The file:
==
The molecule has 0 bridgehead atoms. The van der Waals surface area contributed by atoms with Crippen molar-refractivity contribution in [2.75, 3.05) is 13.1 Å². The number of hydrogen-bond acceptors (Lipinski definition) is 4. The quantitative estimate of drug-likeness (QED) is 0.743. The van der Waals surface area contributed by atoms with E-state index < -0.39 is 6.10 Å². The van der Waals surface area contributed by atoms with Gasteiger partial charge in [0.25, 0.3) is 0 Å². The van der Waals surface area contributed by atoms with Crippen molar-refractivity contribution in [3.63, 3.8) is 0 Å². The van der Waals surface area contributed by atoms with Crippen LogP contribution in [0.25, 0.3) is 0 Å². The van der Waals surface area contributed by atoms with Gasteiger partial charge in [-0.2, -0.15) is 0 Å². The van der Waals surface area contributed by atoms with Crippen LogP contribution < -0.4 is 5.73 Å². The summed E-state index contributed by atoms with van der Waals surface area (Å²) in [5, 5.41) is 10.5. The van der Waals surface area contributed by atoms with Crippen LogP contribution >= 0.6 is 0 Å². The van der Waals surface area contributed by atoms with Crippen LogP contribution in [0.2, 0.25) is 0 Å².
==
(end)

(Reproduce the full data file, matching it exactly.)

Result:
The molecule has 0 bridgehead atoms. The van der Waals surface area contributed by atoms with Crippen molar-refractivity contribution in [2.75, 3.05) is 13.1 Å². The number of hydrogen-bond acceptors (Lipinski definition) is 4. The quantitative estimate of drug-likeness (QED) is 0.743. The van der Waals surface area contributed by atoms with E-state index < -0.39 is 6.10 Å². The van der Waals surface area contributed by atoms with Gasteiger partial charge in [0.25, 0.3) is 0 Å². The van der Waals surface area contributed by atoms with Crippen molar-refractivity contribution in [3.63, 3.8) is 0 Å². The van der Waals surface area contributed by atoms with Crippen LogP contribution in [0.25, 0.3) is 0 Å². The van der Waals surface area contributed by atoms with Gasteiger partial charge in [-0.2, -0.15) is 0 Å². The van der Waals surface area contributed by atoms with Crippen LogP contribution < -0.4 is 5.73 Å². The summed E-state index contributed by atoms with van der Waals surface area (Å²) in [5, 5.41) is 10.5. The van der Waals surface area contributed by atoms with Crippen LogP contribution >= 0.6 is 0 Å². The van der Waals surface area contributed by atoms with Crippen LogP contribution in [0.2, 0.25) is 0 Å².